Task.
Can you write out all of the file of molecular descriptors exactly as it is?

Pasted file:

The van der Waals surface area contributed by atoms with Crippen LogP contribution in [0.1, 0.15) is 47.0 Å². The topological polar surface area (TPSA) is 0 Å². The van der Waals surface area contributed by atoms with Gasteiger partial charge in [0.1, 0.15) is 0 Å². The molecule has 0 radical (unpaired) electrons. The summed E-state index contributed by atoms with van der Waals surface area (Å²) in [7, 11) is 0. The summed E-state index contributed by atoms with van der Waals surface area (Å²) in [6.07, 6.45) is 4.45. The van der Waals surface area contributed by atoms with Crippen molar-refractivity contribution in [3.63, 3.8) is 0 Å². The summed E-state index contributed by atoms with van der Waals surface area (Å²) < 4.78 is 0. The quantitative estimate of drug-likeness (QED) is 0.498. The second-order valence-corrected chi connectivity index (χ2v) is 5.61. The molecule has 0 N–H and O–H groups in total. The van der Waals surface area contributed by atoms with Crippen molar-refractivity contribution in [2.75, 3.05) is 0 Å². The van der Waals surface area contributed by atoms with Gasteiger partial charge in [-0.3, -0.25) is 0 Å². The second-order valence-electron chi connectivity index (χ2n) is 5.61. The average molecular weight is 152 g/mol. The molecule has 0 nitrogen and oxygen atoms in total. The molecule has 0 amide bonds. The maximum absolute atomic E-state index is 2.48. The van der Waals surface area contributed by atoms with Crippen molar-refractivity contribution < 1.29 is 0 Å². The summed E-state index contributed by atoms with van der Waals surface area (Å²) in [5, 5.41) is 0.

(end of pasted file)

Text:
The van der Waals surface area contributed by atoms with Crippen LogP contribution in [0.1, 0.15) is 47.0 Å². The topological polar surface area (TPSA) is 0 Å². The van der Waals surface area contributed by atoms with Gasteiger partial charge in [0.1, 0.15) is 0 Å². The molecule has 0 radical (unpaired) electrons. The summed E-state index contributed by atoms with van der Waals surface area (Å²) in [7, 11) is 0. The summed E-state index contributed by atoms with van der Waals surface area (Å²) in [6.07, 6.45) is 4.45. The van der Waals surface area contributed by atoms with Crippen molar-refractivity contribution in [3.63, 3.8) is 0 Å². The summed E-state index contributed by atoms with van der Waals surface area (Å²) < 4.78 is 0. The quantitative estimate of drug-likeness (QED) is 0.498. The second-order valence-corrected chi connectivity index (χ2v) is 5.61. The molecule has 0 N–H and O–H groups in total. The van der Waals surface area contributed by atoms with Crippen molar-refractivity contribution in [2.75, 3.05) is 0 Å². The van der Waals surface area contributed by atoms with Gasteiger partial charge in [-0.3, -0.25) is 0 Å². The second-order valence-electron chi connectivity index (χ2n) is 5.61. The average molecular weight is 152 g/mol. The molecule has 0 nitrogen and oxygen atoms in total. The molecule has 0 amide bonds. The maximum absolute atomic E-state index is 2.48. The van der Waals surface area contributed by atoms with Crippen molar-refractivity contribution < 1.29 is 0 Å². The summed E-state index contributed by atoms with van der Waals surface area (Å²) in [5, 5.41) is 0.